Is a genius today someone who can recite a complete work by Virgil? Say aloud all the U.S. states and capitals from memory? Someone who can successfully compete on the Fox television program, “Are You Smarter Than a 5th Grader?” Someone who can ace a spelling test?
I don’t think so.
I won’t pretend to know what really defines a “genius.” I do perceive that people who can synthesize ideas from different areas or disciplines, see new connections, and make new discoveries DO have a remarkable DEPTH of knowledge which is tied to specific facts and ideas. Those people aren’t simply generalists, they ARE experts on various subjects. The need to be able to have so much information MEMORIZED and stored directly in your brain for ready access appears to be FAR LESS important than it was in the 1st century A.D., however.
Shouldn’t the predominant learning activities and assessment tasks of students in our schools reflect this changed reality? That sounds quite reasonable to me. Unfortunately in many schools, tradition continues to trump common sense, or as Larry Cuban argued in 1986 in “Teachers and Machines,” innovation is silenced and eliminated by “the logic of the classroom.” It may be time to STOP calling our places of learning in schools “classrooms” and instead, following the suggestion of Clarence Fisher, call them “studios.” Personally, I think the cognitive baggage I associate with the term “studio” reflects much more accurately the sort of learning environment I want for my own children in schools than the word “classroom.”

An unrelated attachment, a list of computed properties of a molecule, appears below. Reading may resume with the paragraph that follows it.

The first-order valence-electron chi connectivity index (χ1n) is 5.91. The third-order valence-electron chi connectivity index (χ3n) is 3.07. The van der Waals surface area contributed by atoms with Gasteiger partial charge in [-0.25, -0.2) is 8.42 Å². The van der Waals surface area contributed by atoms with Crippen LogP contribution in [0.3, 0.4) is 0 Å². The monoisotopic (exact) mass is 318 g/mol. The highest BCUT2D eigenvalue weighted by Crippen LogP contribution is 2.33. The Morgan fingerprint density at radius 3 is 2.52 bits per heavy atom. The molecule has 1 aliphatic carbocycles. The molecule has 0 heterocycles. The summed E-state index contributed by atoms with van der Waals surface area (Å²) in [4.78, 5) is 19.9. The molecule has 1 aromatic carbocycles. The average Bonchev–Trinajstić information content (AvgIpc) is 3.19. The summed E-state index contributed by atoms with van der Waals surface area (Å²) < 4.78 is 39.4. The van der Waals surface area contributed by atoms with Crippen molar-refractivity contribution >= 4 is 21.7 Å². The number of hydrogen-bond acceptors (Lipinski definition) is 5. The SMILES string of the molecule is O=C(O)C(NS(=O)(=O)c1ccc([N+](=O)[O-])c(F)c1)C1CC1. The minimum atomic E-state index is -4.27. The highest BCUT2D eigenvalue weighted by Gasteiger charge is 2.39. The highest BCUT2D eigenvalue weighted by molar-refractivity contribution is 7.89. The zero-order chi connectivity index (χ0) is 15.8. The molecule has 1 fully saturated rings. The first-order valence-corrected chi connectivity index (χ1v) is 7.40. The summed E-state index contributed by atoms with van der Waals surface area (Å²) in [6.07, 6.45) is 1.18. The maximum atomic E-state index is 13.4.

Words matter. Perhaps it’s time we change some of the basic vocabulary terms we use in schools. Students and teachers are both LEARNERS. They alternate, depending on the context, between the roles of expert and novice learner. The places where they learn together are called “studios,” not “classrooms.” And as Sharon Betts encourages, the work they do is regularly published on the global stage for an audience of international reviewers. Sound like a pipe dream? Maybe. But it’s up to us to be the catalysts which usher in this new age of authentic learning in schools. Always keep in mind the wise words of Margaret Meade:
Never doubt that a small group of thoughtful, committed citizens can change the world. Indeed, it is the only thing that ever has.
I’m feeling quite thoughtful and committed at this point in my life when it comes to the topic of educational megachange. What about you?